In retrospect, champions of globalization and its positive impact on economic growth, for example Thomas Friedman, for a long time believed that countries that adopted the ‘free markets’ democracy stood to increase prosperity. Author Amy Chua, counters this liberal argument on an ethnic perspective. She tries to elaborate how a small percentage of the ethnic minority in a particular country for instance, enjoys hugely disproportionate economic powers.
Economic liberalization promoted through democracy and deregulation was meant to create equality and prosperity across different classes of the population. However, Amy Chua subtle analysis suggests that when power is concentrated on a few individuals or favors a particular group of citizens, then socio-economic balance gets tilted and this triggers internal conflict. Her personal experience reflects the unstable foundation a number of countries have anchored their economies and to a large extent wealth generation strategies. Page 2 illustrates the gruesome murder of her aunt by her then chauffer from the Philippines. The context of the case suggests that majority of native Filipinos felt they were deprived of opportunities to prosper hence confining them to abject poverty. This led to silent retaliation towards minority ethnic Chinese civilians who were perceived to be economically favored and ultimately exploded to full-blown violence. Page 5 connects the events in the Philippines to the 1994 Rwanda genocide which was sparked by growing discontent among the Hutus who were the majority ethnic tribe and who felt left out by the Tutsi. Chua’s remarkable analysis should enable both private and public institutions to discuss and develop wealth distribution mechanisms to avert potential crises from dissatisfied groups within the society.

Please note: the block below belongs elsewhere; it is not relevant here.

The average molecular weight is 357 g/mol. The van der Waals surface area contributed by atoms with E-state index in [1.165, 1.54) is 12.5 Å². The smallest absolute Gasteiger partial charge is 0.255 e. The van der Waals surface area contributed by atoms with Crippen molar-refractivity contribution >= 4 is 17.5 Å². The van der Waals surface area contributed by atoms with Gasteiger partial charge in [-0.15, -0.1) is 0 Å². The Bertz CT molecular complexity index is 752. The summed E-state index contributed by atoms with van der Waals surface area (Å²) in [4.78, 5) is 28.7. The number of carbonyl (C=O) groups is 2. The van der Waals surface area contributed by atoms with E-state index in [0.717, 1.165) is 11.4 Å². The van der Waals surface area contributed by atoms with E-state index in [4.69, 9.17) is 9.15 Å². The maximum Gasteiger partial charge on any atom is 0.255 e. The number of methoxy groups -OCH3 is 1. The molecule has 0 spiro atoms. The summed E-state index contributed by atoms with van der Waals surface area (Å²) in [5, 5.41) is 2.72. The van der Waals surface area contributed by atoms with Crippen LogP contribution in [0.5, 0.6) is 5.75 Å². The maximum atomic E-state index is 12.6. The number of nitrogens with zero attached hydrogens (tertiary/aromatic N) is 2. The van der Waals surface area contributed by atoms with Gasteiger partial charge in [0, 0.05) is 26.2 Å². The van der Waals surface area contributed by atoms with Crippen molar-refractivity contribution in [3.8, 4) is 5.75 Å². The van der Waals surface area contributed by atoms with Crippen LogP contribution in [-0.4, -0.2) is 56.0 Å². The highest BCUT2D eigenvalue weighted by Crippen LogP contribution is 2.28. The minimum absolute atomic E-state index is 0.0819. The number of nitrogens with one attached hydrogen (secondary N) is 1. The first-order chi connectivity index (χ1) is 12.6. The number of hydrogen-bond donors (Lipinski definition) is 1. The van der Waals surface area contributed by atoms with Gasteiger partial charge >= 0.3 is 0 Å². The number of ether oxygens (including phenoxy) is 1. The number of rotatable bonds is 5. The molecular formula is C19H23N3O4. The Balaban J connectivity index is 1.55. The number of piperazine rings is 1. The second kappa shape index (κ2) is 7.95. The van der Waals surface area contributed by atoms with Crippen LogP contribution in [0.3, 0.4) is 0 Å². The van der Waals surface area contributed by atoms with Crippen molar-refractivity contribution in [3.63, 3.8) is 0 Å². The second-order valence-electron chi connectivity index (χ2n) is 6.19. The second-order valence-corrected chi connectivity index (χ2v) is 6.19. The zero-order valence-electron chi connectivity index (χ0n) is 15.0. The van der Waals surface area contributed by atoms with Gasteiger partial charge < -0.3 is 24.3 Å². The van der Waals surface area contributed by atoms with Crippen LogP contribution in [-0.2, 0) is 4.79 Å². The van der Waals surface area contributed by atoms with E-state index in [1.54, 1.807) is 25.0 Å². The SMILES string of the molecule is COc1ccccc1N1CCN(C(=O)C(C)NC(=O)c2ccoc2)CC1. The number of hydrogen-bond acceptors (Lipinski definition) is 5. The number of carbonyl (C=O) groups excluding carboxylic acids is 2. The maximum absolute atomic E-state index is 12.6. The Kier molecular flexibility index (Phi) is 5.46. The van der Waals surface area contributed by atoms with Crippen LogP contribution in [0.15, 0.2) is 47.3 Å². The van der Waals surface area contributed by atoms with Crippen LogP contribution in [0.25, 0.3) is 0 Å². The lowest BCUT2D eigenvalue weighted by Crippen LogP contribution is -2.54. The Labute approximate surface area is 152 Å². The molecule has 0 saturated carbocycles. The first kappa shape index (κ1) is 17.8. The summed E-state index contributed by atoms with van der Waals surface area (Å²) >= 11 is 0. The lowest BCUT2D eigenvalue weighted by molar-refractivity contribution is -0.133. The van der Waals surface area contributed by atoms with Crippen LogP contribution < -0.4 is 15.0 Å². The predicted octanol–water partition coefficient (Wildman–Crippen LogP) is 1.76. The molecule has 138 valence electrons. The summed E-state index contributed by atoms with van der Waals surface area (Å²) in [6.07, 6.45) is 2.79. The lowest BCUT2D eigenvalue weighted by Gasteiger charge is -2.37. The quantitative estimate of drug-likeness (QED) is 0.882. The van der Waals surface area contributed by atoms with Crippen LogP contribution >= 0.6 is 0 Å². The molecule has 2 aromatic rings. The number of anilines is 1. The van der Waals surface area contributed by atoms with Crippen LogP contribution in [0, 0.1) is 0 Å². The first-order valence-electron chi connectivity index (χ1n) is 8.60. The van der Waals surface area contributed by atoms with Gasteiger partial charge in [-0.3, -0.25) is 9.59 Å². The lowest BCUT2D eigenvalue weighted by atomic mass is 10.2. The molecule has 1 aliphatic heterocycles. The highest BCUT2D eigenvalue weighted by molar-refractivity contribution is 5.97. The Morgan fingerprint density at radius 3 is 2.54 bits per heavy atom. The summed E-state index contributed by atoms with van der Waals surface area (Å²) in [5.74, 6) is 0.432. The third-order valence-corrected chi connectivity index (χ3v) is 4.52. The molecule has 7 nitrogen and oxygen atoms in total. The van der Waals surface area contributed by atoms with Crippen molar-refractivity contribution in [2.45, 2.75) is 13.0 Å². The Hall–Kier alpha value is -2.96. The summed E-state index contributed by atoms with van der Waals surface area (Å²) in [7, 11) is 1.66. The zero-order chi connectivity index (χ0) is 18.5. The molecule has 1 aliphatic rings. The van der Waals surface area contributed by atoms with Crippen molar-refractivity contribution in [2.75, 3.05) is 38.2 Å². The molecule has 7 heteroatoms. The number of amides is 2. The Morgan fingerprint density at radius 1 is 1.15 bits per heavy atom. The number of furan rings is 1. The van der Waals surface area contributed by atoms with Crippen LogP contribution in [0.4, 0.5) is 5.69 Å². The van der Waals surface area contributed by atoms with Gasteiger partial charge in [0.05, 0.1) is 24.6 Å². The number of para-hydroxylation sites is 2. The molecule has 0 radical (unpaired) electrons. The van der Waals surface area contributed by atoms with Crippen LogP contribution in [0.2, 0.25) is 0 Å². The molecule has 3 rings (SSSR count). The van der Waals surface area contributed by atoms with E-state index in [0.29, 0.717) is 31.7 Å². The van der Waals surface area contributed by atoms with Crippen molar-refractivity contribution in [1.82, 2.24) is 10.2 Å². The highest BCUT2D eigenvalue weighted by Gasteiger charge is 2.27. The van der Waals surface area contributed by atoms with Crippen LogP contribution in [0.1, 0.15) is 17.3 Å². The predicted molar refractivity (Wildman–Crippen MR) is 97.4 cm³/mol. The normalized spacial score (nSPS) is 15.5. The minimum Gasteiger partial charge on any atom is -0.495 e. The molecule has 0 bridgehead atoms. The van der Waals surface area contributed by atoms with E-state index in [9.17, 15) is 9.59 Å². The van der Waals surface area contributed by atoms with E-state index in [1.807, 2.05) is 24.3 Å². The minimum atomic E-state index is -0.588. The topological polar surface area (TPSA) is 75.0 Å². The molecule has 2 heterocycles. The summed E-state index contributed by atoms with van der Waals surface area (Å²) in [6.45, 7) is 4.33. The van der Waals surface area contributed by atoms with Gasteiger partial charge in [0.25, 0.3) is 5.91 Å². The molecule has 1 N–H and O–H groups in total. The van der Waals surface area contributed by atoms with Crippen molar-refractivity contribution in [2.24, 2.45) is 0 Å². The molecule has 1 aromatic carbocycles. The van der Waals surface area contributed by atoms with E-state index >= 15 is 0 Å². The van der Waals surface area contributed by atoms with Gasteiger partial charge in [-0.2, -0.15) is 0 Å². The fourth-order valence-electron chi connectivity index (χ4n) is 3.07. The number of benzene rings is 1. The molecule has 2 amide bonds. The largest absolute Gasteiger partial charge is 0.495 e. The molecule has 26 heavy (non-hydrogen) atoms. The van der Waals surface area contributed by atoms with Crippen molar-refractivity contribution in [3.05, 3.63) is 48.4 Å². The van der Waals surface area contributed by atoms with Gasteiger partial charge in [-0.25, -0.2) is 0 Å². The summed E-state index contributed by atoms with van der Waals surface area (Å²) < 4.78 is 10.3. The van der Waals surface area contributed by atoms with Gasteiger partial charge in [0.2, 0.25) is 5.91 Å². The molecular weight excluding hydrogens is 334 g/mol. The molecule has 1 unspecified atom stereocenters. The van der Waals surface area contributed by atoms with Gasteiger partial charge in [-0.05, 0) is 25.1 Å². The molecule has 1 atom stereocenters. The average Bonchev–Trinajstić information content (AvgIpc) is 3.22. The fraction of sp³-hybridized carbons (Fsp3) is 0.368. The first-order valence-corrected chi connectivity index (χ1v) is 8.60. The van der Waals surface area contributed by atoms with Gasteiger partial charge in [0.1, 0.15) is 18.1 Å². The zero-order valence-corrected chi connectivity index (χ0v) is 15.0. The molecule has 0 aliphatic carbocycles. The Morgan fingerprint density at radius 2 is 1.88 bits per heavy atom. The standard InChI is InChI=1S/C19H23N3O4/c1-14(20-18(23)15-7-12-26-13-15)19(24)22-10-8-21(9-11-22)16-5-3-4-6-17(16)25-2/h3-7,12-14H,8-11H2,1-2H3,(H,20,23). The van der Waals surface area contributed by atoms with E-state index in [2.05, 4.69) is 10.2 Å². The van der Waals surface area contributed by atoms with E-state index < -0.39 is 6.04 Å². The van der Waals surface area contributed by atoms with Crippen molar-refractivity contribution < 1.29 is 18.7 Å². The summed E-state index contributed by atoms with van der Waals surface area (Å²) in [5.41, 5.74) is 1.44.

As I analyze current regimes, a number of sitting heads of states got elected by promoting the ‘we vs. them’ message which speaks to the hearts of the natives while threatening the existence of the minority. This harsh reality compounded by tough macroeconomic conditions can ignite tensions and chaos.